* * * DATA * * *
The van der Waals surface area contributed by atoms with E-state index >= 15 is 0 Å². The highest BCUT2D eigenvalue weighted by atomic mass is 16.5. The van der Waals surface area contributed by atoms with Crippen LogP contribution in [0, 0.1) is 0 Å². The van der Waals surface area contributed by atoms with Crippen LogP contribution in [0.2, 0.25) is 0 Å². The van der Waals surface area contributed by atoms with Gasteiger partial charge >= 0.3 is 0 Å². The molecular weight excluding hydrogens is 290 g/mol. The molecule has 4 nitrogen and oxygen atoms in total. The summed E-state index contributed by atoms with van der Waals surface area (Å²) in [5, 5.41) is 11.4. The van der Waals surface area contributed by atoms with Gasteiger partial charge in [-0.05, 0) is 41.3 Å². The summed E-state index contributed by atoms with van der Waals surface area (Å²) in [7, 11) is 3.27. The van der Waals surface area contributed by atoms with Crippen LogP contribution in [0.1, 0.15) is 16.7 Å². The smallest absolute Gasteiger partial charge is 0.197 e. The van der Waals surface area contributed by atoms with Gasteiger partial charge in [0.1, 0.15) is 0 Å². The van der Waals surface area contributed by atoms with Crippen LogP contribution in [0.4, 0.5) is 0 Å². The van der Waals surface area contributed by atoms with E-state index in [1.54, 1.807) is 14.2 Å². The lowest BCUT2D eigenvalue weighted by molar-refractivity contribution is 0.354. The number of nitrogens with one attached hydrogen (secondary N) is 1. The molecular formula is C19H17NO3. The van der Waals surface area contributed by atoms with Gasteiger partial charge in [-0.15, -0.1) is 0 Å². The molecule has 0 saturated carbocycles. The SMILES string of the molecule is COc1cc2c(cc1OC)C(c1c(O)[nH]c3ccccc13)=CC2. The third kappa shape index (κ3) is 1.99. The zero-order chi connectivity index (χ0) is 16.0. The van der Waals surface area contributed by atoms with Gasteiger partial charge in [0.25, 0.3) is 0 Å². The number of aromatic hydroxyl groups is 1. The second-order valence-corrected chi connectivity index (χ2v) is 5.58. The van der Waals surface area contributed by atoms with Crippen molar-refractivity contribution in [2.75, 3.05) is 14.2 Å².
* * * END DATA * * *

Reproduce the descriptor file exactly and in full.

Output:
The van der Waals surface area contributed by atoms with E-state index >= 15 is 0 Å². The highest BCUT2D eigenvalue weighted by atomic mass is 16.5. The van der Waals surface area contributed by atoms with Crippen LogP contribution in [0, 0.1) is 0 Å². The van der Waals surface area contributed by atoms with Crippen LogP contribution in [0.2, 0.25) is 0 Å². The van der Waals surface area contributed by atoms with Gasteiger partial charge >= 0.3 is 0 Å². The molecular weight excluding hydrogens is 290 g/mol. The molecule has 4 nitrogen and oxygen atoms in total. The summed E-state index contributed by atoms with van der Waals surface area (Å²) in [5, 5.41) is 11.4. The van der Waals surface area contributed by atoms with Gasteiger partial charge in [-0.05, 0) is 41.3 Å². The summed E-state index contributed by atoms with van der Waals surface area (Å²) in [7, 11) is 3.27. The van der Waals surface area contributed by atoms with Crippen LogP contribution in [0.1, 0.15) is 16.7 Å². The smallest absolute Gasteiger partial charge is 0.197 e. The van der Waals surface area contributed by atoms with Gasteiger partial charge in [0.1, 0.15) is 0 Å². The van der Waals surface area contributed by atoms with Crippen LogP contribution in [0.4, 0.5) is 0 Å². The van der Waals surface area contributed by atoms with E-state index in [1.54, 1.807) is 14.2 Å². The lowest BCUT2D eigenvalue weighted by molar-refractivity contribution is 0.354. The number of nitrogens with one attached hydrogen (secondary N) is 1. The molecular formula is C19H17NO3. The van der Waals surface area contributed by atoms with Gasteiger partial charge in [-0.15, -0.1) is 0 Å². The molecule has 0 saturated carbocycles. The SMILES string of the molecule is COc1cc2c(cc1OC)C(c1c(O)[nH]c3ccccc13)=CC2. The third kappa shape index (κ3) is 1.99. The zero-order chi connectivity index (χ0) is 16.0. The van der Waals surface area contributed by atoms with Gasteiger partial charge in [0.25, 0.3) is 0 Å². The number of aromatic hydroxyl groups is 1. The second-order valence-corrected chi connectivity index (χ2v) is 5.58. The van der Waals surface area contributed by atoms with Crippen molar-refractivity contribution in [2.75, 3.05) is 14.2 Å².